The modern SaaS startup asks marketing to fill the top of the funnel, sales to qualify and close leads, and customer success to retain customers. Conceptually, this trinity works in unison to grow a business rapidly.
But sometimes, SaaS companies struggle with this model, particularly when churn rates increase in a business. The knee-jerk response may be to ask how to change the customer success team's structure or incentives to increase the revenue at risk save rate (the fraction of dollars that might have churned, if not for the efforts of the customer success team).
But the churn problem may be the symptom of improper pre-qualification up-stream in the sales and marketing workflows. Imagine a very effective sales team that is able to sell freezers to eskimos. In other words, the sales team closes all kinds of customers, both who truly benefit from the product and those who may not.
As sales velocity increases and revenue balloons, churn rates rise in tandem. Pretty soon, many of the prequalified customers cancel their subscription, churn rates expand and the customer success team struggles to meet their target save rate, despite working furiously to manage the flood of poorly qualified customers.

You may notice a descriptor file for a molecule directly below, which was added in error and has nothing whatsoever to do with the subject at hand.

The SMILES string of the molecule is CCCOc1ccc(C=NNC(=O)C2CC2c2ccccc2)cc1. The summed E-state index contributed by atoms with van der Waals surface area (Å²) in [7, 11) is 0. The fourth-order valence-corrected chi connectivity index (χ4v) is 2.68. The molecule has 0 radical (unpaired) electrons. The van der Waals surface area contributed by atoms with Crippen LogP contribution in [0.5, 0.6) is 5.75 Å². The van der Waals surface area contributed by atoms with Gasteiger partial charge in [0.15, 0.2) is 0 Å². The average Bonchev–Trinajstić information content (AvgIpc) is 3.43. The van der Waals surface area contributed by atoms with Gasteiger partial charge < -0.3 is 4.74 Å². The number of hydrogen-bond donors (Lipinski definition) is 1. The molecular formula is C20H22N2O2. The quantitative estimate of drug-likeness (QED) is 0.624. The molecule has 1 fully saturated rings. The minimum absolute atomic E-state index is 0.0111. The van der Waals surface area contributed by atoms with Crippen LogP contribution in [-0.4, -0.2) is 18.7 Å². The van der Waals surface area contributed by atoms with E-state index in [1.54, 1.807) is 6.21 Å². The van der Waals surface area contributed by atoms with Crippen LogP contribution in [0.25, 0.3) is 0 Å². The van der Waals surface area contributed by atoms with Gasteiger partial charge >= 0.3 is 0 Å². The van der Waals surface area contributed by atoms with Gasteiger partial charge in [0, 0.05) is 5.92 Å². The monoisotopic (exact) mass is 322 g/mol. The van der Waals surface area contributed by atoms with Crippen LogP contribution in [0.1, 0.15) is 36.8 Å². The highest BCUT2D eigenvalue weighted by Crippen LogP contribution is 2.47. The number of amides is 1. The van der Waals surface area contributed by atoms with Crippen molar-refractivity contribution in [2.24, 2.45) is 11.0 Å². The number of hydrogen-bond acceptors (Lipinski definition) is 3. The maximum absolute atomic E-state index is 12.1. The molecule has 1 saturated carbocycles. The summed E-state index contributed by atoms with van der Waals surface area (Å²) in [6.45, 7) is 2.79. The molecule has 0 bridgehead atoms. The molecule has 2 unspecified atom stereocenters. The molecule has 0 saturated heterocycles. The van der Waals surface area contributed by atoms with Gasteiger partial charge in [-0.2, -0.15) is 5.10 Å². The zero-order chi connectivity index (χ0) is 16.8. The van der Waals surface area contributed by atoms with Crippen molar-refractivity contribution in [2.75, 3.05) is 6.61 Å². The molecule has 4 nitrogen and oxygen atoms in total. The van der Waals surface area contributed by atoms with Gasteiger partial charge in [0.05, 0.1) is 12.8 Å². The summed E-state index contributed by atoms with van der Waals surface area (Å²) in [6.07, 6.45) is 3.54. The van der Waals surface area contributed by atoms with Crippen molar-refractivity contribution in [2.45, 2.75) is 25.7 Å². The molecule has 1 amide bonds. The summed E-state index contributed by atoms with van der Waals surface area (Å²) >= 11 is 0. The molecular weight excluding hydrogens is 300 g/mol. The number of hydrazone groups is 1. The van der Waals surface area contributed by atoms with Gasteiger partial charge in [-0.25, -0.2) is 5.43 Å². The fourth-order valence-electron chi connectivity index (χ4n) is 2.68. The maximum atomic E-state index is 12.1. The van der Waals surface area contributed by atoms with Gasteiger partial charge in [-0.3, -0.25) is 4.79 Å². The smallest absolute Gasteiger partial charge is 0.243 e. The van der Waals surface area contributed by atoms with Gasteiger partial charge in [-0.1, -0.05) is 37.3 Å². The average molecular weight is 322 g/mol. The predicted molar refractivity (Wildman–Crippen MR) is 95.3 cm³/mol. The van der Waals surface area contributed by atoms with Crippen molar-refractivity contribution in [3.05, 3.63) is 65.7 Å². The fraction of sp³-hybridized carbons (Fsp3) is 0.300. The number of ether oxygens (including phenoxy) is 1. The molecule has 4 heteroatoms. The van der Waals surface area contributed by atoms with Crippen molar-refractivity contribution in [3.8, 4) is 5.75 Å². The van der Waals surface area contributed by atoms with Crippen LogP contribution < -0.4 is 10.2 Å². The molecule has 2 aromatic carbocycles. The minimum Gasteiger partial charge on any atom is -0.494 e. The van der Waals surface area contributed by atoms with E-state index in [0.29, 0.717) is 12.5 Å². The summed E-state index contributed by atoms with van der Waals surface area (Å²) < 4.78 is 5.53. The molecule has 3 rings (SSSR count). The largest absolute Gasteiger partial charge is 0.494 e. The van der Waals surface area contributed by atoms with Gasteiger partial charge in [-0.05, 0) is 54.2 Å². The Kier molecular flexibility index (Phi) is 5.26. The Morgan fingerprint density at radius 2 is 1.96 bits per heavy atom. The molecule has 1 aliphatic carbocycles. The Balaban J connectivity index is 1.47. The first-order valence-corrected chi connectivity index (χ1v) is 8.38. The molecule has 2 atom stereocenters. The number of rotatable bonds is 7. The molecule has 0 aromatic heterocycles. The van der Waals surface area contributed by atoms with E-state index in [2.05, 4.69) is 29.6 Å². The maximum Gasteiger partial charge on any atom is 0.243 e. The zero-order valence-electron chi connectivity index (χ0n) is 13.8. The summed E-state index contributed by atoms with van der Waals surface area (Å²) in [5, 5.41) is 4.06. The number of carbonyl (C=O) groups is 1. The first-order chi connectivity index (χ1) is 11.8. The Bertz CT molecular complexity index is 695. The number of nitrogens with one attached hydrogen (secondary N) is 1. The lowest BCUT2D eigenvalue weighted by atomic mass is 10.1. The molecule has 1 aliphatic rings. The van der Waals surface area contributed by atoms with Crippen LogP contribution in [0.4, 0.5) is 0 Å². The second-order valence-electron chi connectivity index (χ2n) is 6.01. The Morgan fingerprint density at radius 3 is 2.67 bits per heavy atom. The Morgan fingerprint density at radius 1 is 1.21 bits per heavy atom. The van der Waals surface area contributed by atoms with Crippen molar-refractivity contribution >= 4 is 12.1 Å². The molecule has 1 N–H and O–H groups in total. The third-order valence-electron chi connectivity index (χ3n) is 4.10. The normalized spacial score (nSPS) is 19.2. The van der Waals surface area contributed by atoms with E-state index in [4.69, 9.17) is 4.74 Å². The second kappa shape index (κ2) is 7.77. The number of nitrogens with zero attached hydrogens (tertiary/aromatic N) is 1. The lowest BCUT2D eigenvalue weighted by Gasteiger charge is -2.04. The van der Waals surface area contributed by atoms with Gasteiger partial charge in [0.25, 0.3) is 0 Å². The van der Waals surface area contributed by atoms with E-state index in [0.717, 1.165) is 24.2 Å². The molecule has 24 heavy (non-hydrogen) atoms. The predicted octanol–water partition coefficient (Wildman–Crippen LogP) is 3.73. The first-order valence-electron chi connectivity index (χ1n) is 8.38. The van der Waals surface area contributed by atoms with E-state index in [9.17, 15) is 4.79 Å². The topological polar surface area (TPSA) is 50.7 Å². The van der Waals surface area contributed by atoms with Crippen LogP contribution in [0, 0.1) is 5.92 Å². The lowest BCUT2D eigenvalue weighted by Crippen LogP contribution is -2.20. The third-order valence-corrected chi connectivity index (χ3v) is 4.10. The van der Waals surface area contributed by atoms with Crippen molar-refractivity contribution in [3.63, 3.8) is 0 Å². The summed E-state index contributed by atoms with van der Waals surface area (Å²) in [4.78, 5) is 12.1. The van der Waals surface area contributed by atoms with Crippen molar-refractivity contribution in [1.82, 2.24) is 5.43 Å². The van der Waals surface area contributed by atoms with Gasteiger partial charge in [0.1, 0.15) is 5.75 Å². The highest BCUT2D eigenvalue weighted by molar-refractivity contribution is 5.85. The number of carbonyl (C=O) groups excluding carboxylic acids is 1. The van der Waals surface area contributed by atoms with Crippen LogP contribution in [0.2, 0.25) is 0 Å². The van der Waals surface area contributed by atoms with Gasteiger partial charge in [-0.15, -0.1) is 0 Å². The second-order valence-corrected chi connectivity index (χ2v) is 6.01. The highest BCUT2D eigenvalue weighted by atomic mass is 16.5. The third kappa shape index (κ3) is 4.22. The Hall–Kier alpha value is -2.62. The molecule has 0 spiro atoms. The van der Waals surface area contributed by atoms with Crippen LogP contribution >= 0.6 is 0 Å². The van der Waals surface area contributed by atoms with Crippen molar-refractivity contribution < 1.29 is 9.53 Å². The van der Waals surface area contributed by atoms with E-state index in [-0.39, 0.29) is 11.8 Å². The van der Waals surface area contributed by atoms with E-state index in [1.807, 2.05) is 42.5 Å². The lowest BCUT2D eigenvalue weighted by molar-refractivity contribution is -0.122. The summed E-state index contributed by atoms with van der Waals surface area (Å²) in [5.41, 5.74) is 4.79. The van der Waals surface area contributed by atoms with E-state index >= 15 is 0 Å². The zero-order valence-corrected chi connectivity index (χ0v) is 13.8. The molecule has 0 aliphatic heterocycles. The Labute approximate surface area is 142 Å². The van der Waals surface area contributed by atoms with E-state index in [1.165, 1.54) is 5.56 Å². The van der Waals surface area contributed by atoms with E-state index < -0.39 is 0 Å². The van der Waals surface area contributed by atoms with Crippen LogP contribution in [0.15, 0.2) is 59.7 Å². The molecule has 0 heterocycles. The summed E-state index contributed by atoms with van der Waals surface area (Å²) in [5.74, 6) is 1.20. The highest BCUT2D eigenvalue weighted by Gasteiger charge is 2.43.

Further investigation may reveal the sales team is selling ahead of the product and engineering team's ability to release features. For example, this could be because the product team is behind schedule.
In order to decode the churn puzzle, the leaders of each of these four teams (product, marketing, sales and customer success) must collaborate on defining the right goals for each team and balancing the needs of each. The marketing team commits to generate a certain number of leads to feed the sales team who signs up for quota depending on the product team's ability to deliver features on time. Meanwhile, the customer success team rallies to save a certain fraction of revenue.
All of these goals are in tension and are interconnected. If the customer success team isn't represented by a peer in the management team, customer retention challenges triggered by events upstream may not be surfaced in time to avoid large increases in churn rates.
As the chart above shows, when churn rates rise, a startup begins to burn much more capital to maintain the same revenue, so this is an important problem. For a hypothetical SaaS company, the difference in cash needs between a 4% monthly churn and a negative 4% monthly churn is close to 90% less capital. (Negative net churn occurs when the revenue from existing customer base grows fast enough to offset the loss of churned customers.)
While putting off hiring a leader of customer success may seem like a reasonable business decision, for fast-growing SaaS companies, the investment will pay off handsomely in the form of a well aligned team, properly structured goals across the organization and substantially better capital efficiency of the business.